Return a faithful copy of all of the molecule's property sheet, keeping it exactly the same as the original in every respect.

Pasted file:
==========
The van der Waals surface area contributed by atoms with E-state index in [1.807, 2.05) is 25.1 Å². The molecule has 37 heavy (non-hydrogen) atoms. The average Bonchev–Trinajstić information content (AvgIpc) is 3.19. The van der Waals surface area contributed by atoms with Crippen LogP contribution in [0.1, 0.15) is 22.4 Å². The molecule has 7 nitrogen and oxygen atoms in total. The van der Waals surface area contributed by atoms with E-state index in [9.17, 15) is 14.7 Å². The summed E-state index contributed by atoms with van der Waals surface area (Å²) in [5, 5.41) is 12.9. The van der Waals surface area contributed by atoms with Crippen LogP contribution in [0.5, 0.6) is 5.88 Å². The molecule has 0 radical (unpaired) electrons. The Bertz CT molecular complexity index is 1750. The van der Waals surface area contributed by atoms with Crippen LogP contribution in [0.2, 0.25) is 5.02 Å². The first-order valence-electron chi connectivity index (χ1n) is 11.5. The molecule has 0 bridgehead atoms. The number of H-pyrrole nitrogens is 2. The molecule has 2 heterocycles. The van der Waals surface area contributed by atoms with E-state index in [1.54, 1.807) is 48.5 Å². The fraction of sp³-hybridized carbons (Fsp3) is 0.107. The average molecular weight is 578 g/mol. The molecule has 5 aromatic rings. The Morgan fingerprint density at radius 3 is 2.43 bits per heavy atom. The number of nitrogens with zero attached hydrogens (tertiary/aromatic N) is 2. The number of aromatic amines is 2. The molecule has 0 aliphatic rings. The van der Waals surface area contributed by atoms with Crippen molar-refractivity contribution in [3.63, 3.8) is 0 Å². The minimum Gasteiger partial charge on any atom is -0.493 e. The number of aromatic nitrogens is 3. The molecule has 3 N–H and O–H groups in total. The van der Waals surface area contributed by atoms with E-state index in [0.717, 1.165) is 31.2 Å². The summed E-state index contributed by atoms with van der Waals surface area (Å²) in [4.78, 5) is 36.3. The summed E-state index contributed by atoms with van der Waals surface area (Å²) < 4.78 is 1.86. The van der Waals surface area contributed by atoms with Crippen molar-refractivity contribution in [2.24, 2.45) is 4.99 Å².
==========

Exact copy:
The van der Waals surface area contributed by atoms with E-state index in [1.807, 2.05) is 25.1 Å². The molecule has 37 heavy (non-hydrogen) atoms. The average Bonchev–Trinajstić information content (AvgIpc) is 3.19. The van der Waals surface area contributed by atoms with Crippen LogP contribution in [0.1, 0.15) is 22.4 Å². The molecule has 7 nitrogen and oxygen atoms in total. The van der Waals surface area contributed by atoms with E-state index in [9.17, 15) is 14.7 Å². The summed E-state index contributed by atoms with van der Waals surface area (Å²) in [5, 5.41) is 12.9. The van der Waals surface area contributed by atoms with Crippen LogP contribution in [0.5, 0.6) is 5.88 Å². The molecule has 0 radical (unpaired) electrons. The Bertz CT molecular complexity index is 1750. The van der Waals surface area contributed by atoms with Crippen LogP contribution in [0.2, 0.25) is 5.02 Å². The first-order valence-electron chi connectivity index (χ1n) is 11.5. The molecule has 0 bridgehead atoms. The number of H-pyrrole nitrogens is 2. The molecule has 2 heterocycles. The van der Waals surface area contributed by atoms with E-state index in [1.54, 1.807) is 48.5 Å². The fraction of sp³-hybridized carbons (Fsp3) is 0.107. The average molecular weight is 578 g/mol. The molecule has 5 aromatic rings. The Morgan fingerprint density at radius 3 is 2.43 bits per heavy atom. The number of nitrogens with zero attached hydrogens (tertiary/aromatic N) is 2. The number of aromatic amines is 2. The molecule has 0 aliphatic rings. The van der Waals surface area contributed by atoms with Crippen molar-refractivity contribution in [3.63, 3.8) is 0 Å². The minimum Gasteiger partial charge on any atom is -0.493 e. The number of aromatic nitrogens is 3. The molecule has 3 N–H and O–H groups in total. The van der Waals surface area contributed by atoms with E-state index in [0.717, 1.165) is 31.2 Å². The summed E-state index contributed by atoms with van der Waals surface area (Å²) in [4.78, 5) is 36.3. The summed E-state index contributed by atoms with van der Waals surface area (Å²) < 4.78 is 1.86. The van der Waals surface area contributed by atoms with Crippen molar-refractivity contribution in [2.24, 2.45) is 4.99 Å².